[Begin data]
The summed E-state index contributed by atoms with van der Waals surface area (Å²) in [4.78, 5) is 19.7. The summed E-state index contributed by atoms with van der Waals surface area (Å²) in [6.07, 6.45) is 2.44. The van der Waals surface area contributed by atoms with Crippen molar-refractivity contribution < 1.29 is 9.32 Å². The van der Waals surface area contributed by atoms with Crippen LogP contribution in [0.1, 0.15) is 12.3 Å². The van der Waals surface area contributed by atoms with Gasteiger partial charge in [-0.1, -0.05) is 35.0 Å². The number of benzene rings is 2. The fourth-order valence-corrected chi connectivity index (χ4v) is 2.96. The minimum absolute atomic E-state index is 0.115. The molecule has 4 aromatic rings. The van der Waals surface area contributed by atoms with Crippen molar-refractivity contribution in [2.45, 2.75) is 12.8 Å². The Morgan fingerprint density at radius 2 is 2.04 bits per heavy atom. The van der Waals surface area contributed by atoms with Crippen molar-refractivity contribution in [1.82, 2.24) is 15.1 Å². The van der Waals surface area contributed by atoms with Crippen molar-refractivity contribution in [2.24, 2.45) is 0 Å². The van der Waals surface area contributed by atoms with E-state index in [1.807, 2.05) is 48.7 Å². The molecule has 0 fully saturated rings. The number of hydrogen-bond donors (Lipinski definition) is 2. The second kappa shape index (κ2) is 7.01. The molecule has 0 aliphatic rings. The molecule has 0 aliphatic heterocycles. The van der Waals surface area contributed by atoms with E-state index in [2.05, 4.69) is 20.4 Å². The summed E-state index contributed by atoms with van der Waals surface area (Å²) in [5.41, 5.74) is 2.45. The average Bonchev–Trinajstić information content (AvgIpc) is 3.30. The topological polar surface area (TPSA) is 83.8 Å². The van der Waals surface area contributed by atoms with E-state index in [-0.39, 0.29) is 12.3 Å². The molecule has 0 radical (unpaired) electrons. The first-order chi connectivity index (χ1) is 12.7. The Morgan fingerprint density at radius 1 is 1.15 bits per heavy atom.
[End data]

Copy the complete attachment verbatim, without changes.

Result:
The summed E-state index contributed by atoms with van der Waals surface area (Å²) in [4.78, 5) is 19.7. The summed E-state index contributed by atoms with van der Waals surface area (Å²) in [6.07, 6.45) is 2.44. The van der Waals surface area contributed by atoms with Crippen molar-refractivity contribution < 1.29 is 9.32 Å². The van der Waals surface area contributed by atoms with Crippen LogP contribution in [0.1, 0.15) is 12.3 Å². The van der Waals surface area contributed by atoms with Gasteiger partial charge in [-0.1, -0.05) is 35.0 Å². The number of benzene rings is 2. The fourth-order valence-corrected chi connectivity index (χ4v) is 2.96. The minimum absolute atomic E-state index is 0.115. The molecule has 4 aromatic rings. The van der Waals surface area contributed by atoms with Crippen molar-refractivity contribution in [2.45, 2.75) is 12.8 Å². The Morgan fingerprint density at radius 2 is 2.04 bits per heavy atom. The van der Waals surface area contributed by atoms with Crippen molar-refractivity contribution in [1.82, 2.24) is 15.1 Å². The van der Waals surface area contributed by atoms with Crippen molar-refractivity contribution in [2.24, 2.45) is 0 Å². The van der Waals surface area contributed by atoms with E-state index in [1.807, 2.05) is 48.7 Å². The molecule has 0 fully saturated rings. The number of hydrogen-bond donors (Lipinski definition) is 2. The second kappa shape index (κ2) is 7.01. The molecule has 0 aliphatic rings. The molecule has 0 aliphatic heterocycles. The van der Waals surface area contributed by atoms with E-state index in [2.05, 4.69) is 20.4 Å². The summed E-state index contributed by atoms with van der Waals surface area (Å²) in [5.41, 5.74) is 2.45. The average Bonchev–Trinajstić information content (AvgIpc) is 3.30. The topological polar surface area (TPSA) is 83.8 Å². The van der Waals surface area contributed by atoms with E-state index in [-0.39, 0.29) is 12.3 Å². The molecule has 0 radical (unpaired) electrons. The first-order chi connectivity index (χ1) is 12.7. The Morgan fingerprint density at radius 1 is 1.15 bits per heavy atom.